Kim Hawkins, a principal with our office, recently spoke at this years StormCon in San Antonio, TX. She and Jim Snyder P.E., who at the time of the design and construction of the street was with Metro Nashville Public Works and who is now with Metro Nashville Water Services , spoke about the process of bring Nashville’s 1st Green Street to fruition. The following is the abstract about the presentation.
ABSTRACT: DEADERICK STREET – TENNESSEE’S 1ST GREEN STREET
Nashville Metro Public Works, Client
Hawkins Partners, Inc worked with the Office of the Mayor and Metro Public Works to transform a historically and civically significant corridor in the downtown area which serves as a physical connector between the city/county courthouse and the state legislative arm of government. Prior to the renovations, the street had become most widely known as the central transfer point for the Metro bus system. In the fall of 2008 the bus system’s hub was relocated one block north to the ambitious Music City Central, presenting an opportunity to re-envision the street itself.
Deaderick Street sits within the Kerrigan Basin, one of Nashville’s Combined Storm Sewer (CSS) basins, that has historically been subject to overflows., it is Nashville’s first implementation of LID features in the public right-of-way, the first green street in Tennessee and one of the first green street applications in the southeast. The renovations to the street primarily focused on addressing stormwater issues and urban trees. Pervious surface within the right of way was increased by 700% through the use of rain gardens, pervious concrete and .bioswales were implemented in pedestrian bulbs at the intersections. The site design worked within the context of the existing street and the existing storm drainage system, retrofitting existing storm drains to serve as overflow only. Rain gardens and bioswales were designed with engineered soils to allow infiltration and planted with plants, including many natives, that are adaptable to the extremes of wet and dry conditions. Based on Nashville’s historical rainfall patterns, infiltration rates and variable design factors, it is estimated that over 1.2 million gallons will be removed from the CSO system on an annual basis through this three block urban street..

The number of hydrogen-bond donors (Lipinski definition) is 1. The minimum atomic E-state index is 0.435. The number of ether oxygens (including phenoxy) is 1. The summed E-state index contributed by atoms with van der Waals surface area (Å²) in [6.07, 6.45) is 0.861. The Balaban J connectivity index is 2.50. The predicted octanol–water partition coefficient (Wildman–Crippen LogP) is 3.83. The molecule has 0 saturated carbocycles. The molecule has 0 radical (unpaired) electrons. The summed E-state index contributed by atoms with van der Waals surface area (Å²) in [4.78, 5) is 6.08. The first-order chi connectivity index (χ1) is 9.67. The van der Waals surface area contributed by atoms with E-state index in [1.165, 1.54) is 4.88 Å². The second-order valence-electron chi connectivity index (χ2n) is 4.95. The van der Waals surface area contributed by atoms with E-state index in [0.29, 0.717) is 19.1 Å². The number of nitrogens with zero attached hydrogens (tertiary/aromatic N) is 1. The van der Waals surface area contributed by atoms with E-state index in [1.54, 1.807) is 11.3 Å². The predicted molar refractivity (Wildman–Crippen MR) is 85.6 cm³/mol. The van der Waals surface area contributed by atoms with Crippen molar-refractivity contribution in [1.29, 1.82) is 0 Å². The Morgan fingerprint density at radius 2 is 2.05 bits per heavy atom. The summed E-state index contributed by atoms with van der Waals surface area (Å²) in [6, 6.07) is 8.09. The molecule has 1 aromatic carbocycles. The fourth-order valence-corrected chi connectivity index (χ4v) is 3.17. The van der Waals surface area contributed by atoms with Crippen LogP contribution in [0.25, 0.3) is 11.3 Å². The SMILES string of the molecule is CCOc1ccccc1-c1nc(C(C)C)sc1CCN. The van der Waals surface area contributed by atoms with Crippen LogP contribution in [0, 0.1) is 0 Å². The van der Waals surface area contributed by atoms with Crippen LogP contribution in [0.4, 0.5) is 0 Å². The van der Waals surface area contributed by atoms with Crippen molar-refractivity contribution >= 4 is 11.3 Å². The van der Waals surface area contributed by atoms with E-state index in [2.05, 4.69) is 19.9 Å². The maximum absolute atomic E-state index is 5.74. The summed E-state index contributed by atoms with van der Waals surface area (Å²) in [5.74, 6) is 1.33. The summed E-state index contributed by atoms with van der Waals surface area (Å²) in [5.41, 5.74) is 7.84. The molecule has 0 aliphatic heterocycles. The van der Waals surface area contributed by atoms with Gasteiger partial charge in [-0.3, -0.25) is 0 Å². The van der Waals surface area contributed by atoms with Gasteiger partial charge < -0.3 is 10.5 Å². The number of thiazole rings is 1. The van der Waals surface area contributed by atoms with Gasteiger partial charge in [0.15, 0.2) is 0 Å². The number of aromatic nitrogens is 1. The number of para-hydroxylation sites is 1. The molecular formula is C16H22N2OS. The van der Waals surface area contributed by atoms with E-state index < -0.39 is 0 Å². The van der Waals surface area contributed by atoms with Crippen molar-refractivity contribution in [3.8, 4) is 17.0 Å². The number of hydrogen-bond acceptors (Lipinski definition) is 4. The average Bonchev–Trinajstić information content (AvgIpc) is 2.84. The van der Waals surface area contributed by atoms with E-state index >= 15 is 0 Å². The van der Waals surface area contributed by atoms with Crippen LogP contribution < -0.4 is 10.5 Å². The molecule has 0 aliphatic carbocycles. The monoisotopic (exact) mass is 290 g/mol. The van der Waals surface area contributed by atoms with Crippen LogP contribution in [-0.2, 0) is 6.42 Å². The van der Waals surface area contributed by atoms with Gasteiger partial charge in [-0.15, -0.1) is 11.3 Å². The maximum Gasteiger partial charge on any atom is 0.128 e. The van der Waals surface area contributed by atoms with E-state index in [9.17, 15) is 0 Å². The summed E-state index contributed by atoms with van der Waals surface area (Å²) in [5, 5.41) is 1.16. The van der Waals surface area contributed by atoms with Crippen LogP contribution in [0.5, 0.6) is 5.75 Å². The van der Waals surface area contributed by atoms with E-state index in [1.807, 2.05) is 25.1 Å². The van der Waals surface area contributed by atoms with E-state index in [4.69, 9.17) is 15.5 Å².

In addition to the stormwater aspects of Deaderick, a number of other sustainable features were incorporated into the street, including LED lighting, recycled steel site furniture, crushed concrete as base aggregate material, fly ash for concrete and solar powered parking meters.